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The largest inpatient mental health facility in the nation is the Los Angeles County Jail. Think about that. It is not a hospital where treatment is the goal, but a facility to hold people for trial. A Severe and Persistent Mental Illness (SPMI) such as Schizophrenia can result in behaviors that are likely to get people arrested. While this is not everyone with the disease, it is enough to flood the jails. As a therapist, I don’t think this is the best option.
We are all aware of the war on drugs in this nation. Not only are many drugs illegal to possess, but people will engage in illegal activities to obtain them, such as theft, assault, and worse. Of course, the biggest drug causing problems is the legal one, alcohol, which can still lead to illegal violence or things such as drunk driving.
Treatment Courts special courts set up to address people with mental health and substance abuse issues. (There are also Veteran Courts with similar functions). Their goal is to get people out of the jails and prisons and back into the population as productive citizens. These are set up by the State either in felony or misdemeanor courts. These serve the individuals accused. Admission to the court is through a referral process, usually by the person’s attorney. Space is limited, so not everyone gets in. Screening is usually done around illness. Someone who does not appear to have an actual addiction or SPMI will not be accepted. Someone accused of significant violence would not be approved either. The goal was people caught for non-violent crimes. If you do not know, it is not hard for theft to be a felony. The person who is approved enters a guilty plea and they are sentenced to the court. It is voluntary. At any time, the person can withdraw from the court and get a normal sentence.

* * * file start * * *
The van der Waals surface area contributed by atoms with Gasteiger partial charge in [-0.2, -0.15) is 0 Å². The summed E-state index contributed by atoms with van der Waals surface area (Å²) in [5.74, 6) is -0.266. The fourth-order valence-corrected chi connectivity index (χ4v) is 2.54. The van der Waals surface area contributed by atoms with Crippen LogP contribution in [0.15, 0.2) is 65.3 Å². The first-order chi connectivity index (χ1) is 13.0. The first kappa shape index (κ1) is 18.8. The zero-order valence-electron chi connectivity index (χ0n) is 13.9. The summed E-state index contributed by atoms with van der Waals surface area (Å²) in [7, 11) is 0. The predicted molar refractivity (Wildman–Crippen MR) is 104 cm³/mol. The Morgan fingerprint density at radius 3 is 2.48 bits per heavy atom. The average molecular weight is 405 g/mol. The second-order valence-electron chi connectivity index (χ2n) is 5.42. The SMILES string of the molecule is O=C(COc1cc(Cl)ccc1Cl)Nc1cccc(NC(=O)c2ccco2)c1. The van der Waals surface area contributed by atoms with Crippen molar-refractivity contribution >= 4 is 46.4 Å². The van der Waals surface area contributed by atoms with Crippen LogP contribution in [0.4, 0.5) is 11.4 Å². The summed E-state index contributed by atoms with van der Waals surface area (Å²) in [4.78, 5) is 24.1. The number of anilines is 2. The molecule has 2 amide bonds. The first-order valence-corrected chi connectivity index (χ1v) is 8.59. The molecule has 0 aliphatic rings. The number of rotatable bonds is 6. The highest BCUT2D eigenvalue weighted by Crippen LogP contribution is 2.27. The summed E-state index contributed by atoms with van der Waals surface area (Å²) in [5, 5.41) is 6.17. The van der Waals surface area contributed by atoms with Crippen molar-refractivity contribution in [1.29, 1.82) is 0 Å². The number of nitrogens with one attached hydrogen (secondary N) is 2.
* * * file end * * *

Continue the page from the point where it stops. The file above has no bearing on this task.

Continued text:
The court team is composed of care providers and court personnel. The head of the team, naturally, is the judge. Rounding out the court side is a probation officer, an assigned deputy, a public defender, someone from the DA’s office, and one to three other court personnel. The treatment side is usually lead by a case manager supervisor and representatives of the treatment organization. In our case, we had residential and day program reps there. The team would meet once a week to discuss clients, then court would be held for any clients who were due in front of the judge. Sometimes this meant someone was going from court back to jail for a limited time as a sanction. Both sides work together closely. Without this collaboration, it will not work. One judge I know called the court the “head” and the providers the “heart”.
The treatment was tailored to the individual’s needs. Usually there as some level of group and individual therapy. Often, clients were also on some sort of medications to help with symptoms. You would be amazed at the number of substance use disorders that are in part self-medication of other issues. Clients would be mandated to follow the treatment recommendations of the treatment team, but in any good treatment, the clients had some say. And again, this was all voluntary. At any time, the individual could withdraw from the program. For a felony court, that would mean more jail or prison time. Drug tests are conducted by the court at the courthouse and in visits in the field by court staff. Diluted screens are considered a positive as are refusal to produce a sample.
When I took over as CEO of my community organization, I started attending the Mental Health Court meetings. There was some friction between my staff and the Court staff. I was there to help settle things down. Personal friction is something we have all experienced at work. I am pleased to say in a couple of months, things were fine. I knew we had turned the corner when the probation officer was willing to let a client’s outburst slide, and my staff were adamant that there was a consequence. “Head” and “Heart” reversed, and everyone was a team.
Please ask me any questions you have below. I am happy to answer them.Published in